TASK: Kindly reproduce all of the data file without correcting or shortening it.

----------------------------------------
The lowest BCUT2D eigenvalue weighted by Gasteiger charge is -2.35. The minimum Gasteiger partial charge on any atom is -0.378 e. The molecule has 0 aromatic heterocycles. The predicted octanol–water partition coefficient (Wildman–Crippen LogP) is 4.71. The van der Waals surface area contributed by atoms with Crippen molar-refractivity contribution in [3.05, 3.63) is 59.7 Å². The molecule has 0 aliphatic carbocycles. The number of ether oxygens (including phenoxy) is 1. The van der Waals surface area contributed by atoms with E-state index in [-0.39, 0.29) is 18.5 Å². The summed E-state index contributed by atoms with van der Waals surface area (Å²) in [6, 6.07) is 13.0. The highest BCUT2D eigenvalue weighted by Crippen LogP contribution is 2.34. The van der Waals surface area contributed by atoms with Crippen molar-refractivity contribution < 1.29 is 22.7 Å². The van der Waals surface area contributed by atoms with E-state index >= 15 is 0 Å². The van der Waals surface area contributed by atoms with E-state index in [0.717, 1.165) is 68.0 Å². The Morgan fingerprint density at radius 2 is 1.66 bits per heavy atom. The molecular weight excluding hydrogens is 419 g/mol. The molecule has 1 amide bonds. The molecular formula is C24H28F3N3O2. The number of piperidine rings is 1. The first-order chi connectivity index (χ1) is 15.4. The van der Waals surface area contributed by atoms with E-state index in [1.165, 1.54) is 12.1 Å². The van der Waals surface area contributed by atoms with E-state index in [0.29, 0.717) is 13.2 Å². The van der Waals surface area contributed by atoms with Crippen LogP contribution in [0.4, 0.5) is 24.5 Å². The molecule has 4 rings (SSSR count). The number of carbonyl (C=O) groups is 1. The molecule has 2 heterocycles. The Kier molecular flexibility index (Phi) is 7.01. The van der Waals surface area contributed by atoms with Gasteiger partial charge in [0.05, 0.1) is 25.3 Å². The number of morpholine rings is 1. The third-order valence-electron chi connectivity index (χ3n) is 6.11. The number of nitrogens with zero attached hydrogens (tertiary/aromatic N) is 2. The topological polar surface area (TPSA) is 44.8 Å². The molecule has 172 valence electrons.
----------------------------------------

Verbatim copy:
The lowest BCUT2D eigenvalue weighted by Gasteiger charge is -2.35. The minimum Gasteiger partial charge on any atom is -0.378 e. The molecule has 0 aromatic heterocycles. The predicted octanol–water partition coefficient (Wildman–Crippen LogP) is 4.71. The van der Waals surface area contributed by atoms with Crippen molar-refractivity contribution in [3.05, 3.63) is 59.7 Å². The molecule has 0 aliphatic carbocycles. The number of ether oxygens (including phenoxy) is 1. The van der Waals surface area contributed by atoms with E-state index in [-0.39, 0.29) is 18.5 Å². The summed E-state index contributed by atoms with van der Waals surface area (Å²) in [6, 6.07) is 13.0. The highest BCUT2D eigenvalue weighted by Crippen LogP contribution is 2.34. The van der Waals surface area contributed by atoms with Crippen molar-refractivity contribution < 1.29 is 22.7 Å². The van der Waals surface area contributed by atoms with E-state index >= 15 is 0 Å². The van der Waals surface area contributed by atoms with E-state index in [0.717, 1.165) is 68.0 Å². The Morgan fingerprint density at radius 2 is 1.66 bits per heavy atom. The molecular weight excluding hydrogens is 419 g/mol. The molecule has 1 amide bonds. The molecular formula is C24H28F3N3O2. The number of piperidine rings is 1. The first-order chi connectivity index (χ1) is 15.4. The van der Waals surface area contributed by atoms with E-state index in [1.165, 1.54) is 12.1 Å². The van der Waals surface area contributed by atoms with E-state index in [0.29, 0.717) is 13.2 Å². The van der Waals surface area contributed by atoms with Crippen LogP contribution in [0.4, 0.5) is 24.5 Å². The molecule has 4 rings (SSSR count). The number of carbonyl (C=O) groups is 1. The molecule has 2 heterocycles. The Kier molecular flexibility index (Phi) is 7.01. The van der Waals surface area contributed by atoms with Gasteiger partial charge in [0.05, 0.1) is 25.3 Å². The number of morpholine rings is 1. The third-order valence-electron chi connectivity index (χ3n) is 6.11. The number of nitrogens with zero attached hydrogens (tertiary/aromatic N) is 2. The topological polar surface area (TPSA) is 44.8 Å². The molecule has 172 valence electrons.